I am absolutely in love with this interview! Happy monday:*
art is expensive. we know. we checked in with Bill Powers, a co-owner of online art gallery Exhibition A who is committed to making art buying less intimidating and more accessible. here, Powers talked to us about his first visit to the Metropolitan Museum of Art, his signature rose-tinted glasses and why you just might find paintings hidden at the back of his closet…
Bill Powers is photographed in Half Gallery, a new uptown space he moved into in February. (It doubles as the office for Exhibition A.) He wears his own custom Mr. Powers cardigan, Levi’s 502 jeans, and loafers he picked up at Dick’s Sporting Goods. “My wife likes to tell people they’re Margiela,” he jokes.
How long have you been involved in the art world?
I opened Half Gallery in 2008 and then cofounded Exhibition A in 2010, but I had been writing about contemporary art since the late ’90s for publications like the New York Times, Details, Paper, Muse and Purple magazine.
Were you exposed to a lot of art as a kid?
My mom took me to see the King Tut show at the Metropolitan Museum of Art when I was in third grade. Does that count?
Where did the name Exhibition A come from?
I was thinking about that Andy Warhol book A Novel—Google the cover image—and also the play on words with ‘exhibit A,’ the way they introduce evidence in bad courtroom dramas on TV.
You and your wife, Cynthia, are big collectors. How does that process work for the two of you? Do you both buy what you love? Or is it a compromise?
Cynthia went to art school in Chicago, so that’s her first love, even before fashion. In terms of collecting, I sometimes borrow a page from my friend Andy Spade’s playbook: he buys a painting and puts it in a closet until his wife finds it later…
Is it true that when you launched Exhibition A, one of your goals was to make buying and collecting more approachable, no matter what one’s background was?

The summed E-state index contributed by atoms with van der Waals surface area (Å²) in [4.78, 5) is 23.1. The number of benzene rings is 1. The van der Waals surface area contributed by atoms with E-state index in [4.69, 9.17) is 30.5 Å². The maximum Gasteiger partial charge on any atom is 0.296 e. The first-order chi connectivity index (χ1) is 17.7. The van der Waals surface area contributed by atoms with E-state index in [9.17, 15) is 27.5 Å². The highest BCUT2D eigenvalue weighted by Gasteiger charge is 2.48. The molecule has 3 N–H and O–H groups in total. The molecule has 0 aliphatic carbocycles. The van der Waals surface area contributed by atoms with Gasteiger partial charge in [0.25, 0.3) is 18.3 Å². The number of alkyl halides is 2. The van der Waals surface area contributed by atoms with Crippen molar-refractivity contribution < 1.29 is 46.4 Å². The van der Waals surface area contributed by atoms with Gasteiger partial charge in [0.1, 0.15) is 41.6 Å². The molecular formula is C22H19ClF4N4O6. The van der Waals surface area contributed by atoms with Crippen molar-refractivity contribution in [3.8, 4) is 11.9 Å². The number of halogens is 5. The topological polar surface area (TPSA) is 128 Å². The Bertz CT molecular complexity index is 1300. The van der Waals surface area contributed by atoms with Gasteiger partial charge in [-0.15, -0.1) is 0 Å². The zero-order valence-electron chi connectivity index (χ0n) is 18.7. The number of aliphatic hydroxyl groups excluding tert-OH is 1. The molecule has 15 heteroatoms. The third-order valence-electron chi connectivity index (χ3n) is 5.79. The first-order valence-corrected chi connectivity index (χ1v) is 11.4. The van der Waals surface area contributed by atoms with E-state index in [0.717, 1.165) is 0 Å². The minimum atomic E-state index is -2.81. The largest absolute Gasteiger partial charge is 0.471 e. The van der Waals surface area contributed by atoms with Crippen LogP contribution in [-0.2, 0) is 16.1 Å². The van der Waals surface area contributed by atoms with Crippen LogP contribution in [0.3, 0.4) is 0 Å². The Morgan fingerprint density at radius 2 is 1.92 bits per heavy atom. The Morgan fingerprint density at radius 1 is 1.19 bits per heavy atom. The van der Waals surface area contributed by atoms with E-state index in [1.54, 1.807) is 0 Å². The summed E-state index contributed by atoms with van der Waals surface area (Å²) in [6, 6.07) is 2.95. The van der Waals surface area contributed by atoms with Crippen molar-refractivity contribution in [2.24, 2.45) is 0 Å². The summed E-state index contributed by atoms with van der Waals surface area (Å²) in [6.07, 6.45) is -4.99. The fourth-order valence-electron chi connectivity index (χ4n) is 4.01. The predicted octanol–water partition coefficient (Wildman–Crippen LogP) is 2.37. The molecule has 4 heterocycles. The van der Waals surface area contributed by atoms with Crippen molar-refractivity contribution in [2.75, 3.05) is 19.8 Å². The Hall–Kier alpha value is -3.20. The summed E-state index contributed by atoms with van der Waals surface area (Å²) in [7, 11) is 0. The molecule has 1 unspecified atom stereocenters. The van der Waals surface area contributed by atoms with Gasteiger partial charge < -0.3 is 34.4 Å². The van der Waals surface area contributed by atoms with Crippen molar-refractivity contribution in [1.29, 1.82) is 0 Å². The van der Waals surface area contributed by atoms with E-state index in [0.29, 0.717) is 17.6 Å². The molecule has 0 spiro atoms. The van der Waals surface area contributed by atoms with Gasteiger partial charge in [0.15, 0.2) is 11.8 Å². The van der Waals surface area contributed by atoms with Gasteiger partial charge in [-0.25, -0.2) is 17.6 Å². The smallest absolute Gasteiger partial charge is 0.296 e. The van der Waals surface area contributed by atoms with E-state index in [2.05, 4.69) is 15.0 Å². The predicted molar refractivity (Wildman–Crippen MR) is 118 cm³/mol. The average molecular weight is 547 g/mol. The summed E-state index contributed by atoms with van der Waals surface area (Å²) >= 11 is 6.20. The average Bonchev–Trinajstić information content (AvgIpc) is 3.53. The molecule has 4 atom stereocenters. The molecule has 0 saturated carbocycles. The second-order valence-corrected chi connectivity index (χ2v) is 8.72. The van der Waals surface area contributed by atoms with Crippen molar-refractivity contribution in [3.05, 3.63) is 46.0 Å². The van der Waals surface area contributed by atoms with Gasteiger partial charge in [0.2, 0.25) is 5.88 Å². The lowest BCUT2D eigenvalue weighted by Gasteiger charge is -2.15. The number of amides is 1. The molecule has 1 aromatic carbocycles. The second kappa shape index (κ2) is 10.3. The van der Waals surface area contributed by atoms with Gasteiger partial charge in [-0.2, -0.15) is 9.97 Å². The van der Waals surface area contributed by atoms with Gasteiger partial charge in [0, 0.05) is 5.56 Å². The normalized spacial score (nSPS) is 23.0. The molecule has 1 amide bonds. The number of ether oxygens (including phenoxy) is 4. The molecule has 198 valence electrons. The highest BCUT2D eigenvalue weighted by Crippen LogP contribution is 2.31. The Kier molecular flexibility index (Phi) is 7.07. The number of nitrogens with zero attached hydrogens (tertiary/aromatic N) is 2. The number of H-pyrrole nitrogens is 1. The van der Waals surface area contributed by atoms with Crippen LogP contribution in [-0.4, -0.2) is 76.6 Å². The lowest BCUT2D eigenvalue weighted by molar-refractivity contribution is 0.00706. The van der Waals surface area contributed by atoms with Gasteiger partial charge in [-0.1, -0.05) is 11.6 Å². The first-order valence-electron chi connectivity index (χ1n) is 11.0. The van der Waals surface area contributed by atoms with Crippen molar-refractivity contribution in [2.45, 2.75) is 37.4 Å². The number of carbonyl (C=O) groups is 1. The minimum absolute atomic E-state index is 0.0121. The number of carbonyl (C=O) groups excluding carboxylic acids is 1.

Yes, that’s exactly right. Today, auction houses and major galleries often sell artwork off jpegs they email to collectors, which can be scary when you’re talking about a million-dollar John Currin painting, but less so if it’s a five-hundred-dollar print by Rene Ricard. Exhibition A makes art approachable without dumbing it down. We consider ourselves an online art adviser.
How do you approach the network of artists and people you work with on Exhibition A?
We like to mix in established talent with more emerging names to keep things fresh. I find that art fans in general have a deep curiosity, so I like to imagine that our base is down to discover new creative voices with us.
Tell us about a few artists you’ve featured on Exhibition A who have knocked it out of the park.
Aurel Schmidt has a big following already, but when her print of a flower in an empty beer can sold out in one day, I was shocked at the demand was for her work. Ditto with Wes Lang. My biggest honor to date was working on an Exhibition A print with Richard Prince, who’s been an art hero of mine from day one.
CFDA/Vogue Fashion Fund runner-up Tabitha Simmons, the English-born shoe designer and stylist, invited us to her Chelsea studio to reveal an envy-inducing number of shoes and a little boy’s hat made of vintage Cracker Jack charms that was totally, well, charming.